Washington dairy cows

Dairy cows graze in a pasture near Sequim, Wash. Dairy operators have not used a new online system to report transactions involving small numbers of cows.

No dairy has electronically reported small, private sales of cattle in the past two years, according to a Washington Department of Agriculture report, leaving a weakness in the state’s ability to trace the source and spread of livestock diseases.

Washington State Dairy Federation policy director Jay Gordon said he’s not sure why the system has gone unused. The federation and agriculture department promoted online reporting as a low-cost and convenient alternative to state inspectors coming to farms.

“We put together a peanut-butter ball and threw it at the wall, and it didn’t stick like we thought it would,” Gordon said. “I frankly was as surprised as anyone.”

The report to legislators comes as the agriculture department plans to expand electronic reporting of cattle sales in Washington. Right now, only in-state sales of 15 or fewer head of unbranded dairy cattle can be reported electronically.

The department spent $15,000 to set up “electronic cattle transaction reporting,” known as ECTR, in 2016.

Until then, sales of a small number dairy cows between private parties didn’t have to be reported. Legislators ended the exemption to plug a gap in the state’s storehouse of information on where a diseased animal may have been.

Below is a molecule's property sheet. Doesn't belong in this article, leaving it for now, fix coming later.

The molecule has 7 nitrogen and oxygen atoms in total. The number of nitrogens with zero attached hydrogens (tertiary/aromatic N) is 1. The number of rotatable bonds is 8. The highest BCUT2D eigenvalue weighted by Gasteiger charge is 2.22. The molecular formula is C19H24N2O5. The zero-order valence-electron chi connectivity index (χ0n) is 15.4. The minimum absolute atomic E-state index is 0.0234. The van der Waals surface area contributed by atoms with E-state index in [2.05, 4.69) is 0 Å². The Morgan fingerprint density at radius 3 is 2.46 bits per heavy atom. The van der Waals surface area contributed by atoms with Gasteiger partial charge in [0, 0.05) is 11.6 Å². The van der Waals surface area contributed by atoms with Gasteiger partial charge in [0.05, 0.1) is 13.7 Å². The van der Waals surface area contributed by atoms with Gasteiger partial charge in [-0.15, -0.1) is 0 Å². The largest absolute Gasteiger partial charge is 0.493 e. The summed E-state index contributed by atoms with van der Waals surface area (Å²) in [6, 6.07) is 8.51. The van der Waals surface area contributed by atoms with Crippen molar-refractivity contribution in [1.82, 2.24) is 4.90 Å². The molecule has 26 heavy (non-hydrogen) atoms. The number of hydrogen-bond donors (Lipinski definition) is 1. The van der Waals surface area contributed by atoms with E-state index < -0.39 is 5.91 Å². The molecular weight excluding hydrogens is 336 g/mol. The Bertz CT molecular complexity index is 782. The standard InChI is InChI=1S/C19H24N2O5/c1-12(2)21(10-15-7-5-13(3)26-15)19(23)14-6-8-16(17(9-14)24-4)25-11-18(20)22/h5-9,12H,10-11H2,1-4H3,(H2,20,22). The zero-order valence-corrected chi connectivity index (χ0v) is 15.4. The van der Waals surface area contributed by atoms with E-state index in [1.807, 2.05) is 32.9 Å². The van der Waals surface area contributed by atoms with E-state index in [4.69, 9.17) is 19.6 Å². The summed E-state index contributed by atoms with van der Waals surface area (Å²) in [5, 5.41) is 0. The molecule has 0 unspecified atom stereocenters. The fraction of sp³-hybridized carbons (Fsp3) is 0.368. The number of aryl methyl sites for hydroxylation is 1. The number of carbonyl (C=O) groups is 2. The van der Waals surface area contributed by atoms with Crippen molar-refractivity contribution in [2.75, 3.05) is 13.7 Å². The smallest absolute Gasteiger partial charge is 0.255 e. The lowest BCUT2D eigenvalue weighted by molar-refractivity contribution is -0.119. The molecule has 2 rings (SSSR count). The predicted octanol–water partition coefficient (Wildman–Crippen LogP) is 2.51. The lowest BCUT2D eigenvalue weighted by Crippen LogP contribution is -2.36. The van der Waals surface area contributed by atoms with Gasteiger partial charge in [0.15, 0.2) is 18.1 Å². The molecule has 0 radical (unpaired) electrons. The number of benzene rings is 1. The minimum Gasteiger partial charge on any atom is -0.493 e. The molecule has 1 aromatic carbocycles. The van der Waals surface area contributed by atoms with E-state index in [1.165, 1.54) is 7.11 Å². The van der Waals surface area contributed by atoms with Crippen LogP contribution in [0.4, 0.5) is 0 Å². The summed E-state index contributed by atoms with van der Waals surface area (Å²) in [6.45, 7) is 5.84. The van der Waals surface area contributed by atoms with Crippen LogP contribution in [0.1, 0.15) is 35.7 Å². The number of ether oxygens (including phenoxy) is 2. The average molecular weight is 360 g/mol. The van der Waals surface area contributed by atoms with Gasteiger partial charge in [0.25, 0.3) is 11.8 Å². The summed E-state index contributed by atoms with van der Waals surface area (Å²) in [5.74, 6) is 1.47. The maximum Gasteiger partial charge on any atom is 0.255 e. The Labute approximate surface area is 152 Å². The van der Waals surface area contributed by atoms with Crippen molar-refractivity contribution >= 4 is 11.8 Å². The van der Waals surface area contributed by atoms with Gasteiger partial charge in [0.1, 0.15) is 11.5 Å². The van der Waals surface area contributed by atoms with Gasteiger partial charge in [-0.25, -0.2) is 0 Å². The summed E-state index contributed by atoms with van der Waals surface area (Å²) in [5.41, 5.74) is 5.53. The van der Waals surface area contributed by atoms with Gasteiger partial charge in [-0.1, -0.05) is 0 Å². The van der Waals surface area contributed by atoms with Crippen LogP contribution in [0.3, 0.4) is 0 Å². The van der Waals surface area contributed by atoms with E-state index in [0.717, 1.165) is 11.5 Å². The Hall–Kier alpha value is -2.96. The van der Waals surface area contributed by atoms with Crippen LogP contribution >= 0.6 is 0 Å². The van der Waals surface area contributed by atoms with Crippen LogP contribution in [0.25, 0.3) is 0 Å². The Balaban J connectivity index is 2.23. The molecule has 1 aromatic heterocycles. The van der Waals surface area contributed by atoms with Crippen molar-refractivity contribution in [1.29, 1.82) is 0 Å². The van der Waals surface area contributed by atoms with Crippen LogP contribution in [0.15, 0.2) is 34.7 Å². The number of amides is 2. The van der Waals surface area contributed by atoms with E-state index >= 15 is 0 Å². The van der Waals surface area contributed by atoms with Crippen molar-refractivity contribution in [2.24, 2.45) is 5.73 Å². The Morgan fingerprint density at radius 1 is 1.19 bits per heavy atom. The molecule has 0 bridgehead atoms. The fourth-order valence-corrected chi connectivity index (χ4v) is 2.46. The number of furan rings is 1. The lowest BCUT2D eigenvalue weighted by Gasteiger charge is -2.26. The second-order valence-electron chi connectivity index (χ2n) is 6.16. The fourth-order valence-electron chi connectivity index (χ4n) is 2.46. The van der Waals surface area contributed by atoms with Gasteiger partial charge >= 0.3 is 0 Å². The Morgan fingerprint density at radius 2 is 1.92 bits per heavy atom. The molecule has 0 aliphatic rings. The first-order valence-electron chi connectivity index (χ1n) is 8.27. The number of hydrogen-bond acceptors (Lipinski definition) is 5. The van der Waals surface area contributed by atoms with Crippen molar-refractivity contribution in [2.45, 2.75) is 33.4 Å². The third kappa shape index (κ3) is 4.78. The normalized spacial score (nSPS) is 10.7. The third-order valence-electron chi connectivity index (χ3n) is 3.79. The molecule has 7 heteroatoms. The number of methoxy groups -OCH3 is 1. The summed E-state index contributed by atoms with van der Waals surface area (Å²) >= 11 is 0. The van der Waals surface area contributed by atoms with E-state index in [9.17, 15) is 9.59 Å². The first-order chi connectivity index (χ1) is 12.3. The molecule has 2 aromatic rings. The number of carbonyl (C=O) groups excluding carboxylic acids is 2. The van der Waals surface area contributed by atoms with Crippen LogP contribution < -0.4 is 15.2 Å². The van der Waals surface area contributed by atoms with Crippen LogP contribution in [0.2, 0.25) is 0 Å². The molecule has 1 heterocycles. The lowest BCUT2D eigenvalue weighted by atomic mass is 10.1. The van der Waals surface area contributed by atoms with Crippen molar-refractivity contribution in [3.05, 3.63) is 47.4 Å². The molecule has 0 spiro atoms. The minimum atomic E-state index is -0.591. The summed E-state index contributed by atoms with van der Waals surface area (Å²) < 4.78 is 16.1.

The department also checks sales to verify ownership. The transactions are taxed to support the Washington Beef Commission.

The department pitched the ECTR system as a “flexible” and an “easy-to-use” way for dairies to meet their new reporting obligations.

Two of the state’s roughly 400 dairies used ECTR to report sales in 2016 and 2017, according to the department’s report. No sales were reported in 2018 or 2019.

Sales of dairy cows sold to meat packers and at auction yards are recorded.

A department spokesman said the agency has encouraged dairies to use ECTR.

The department issued eight citations to producers in 2019 for not reporting cattle sales, but the department did not have a breakdown of how many were issued to dairies and how many went to beef cattlemen.

Gordon said he remains hopeful that dairies will embrace ECTR, especially with rule changes proposed by the agriculture department.

The department plans to allow out-of-state transactions to be reported electronically. It also plans to drop the electronic-reporting fee to $1.30 from $1.60 per head.

Producers also will pay $33 a year for a license to use ECTR, according to the department’s proposal. For electronic reporting, cattle must be identified with a USDA 840 radio-frequency identification tag.

Producers who don’t want to report sales electronically still will be able to call out brand inspectors.

Expanding electronic reporting will be part of a broad revision of the department’s brand inspection program.

The department’s experience so far with online, self-reporting is not promising, said rancher Ted Wishon of the Cattle Producers of Washington.

“It’s like posting a speed limit and never enforcing the speed limit,” he said.

The department tentatively plans to have new rules in place by early October.

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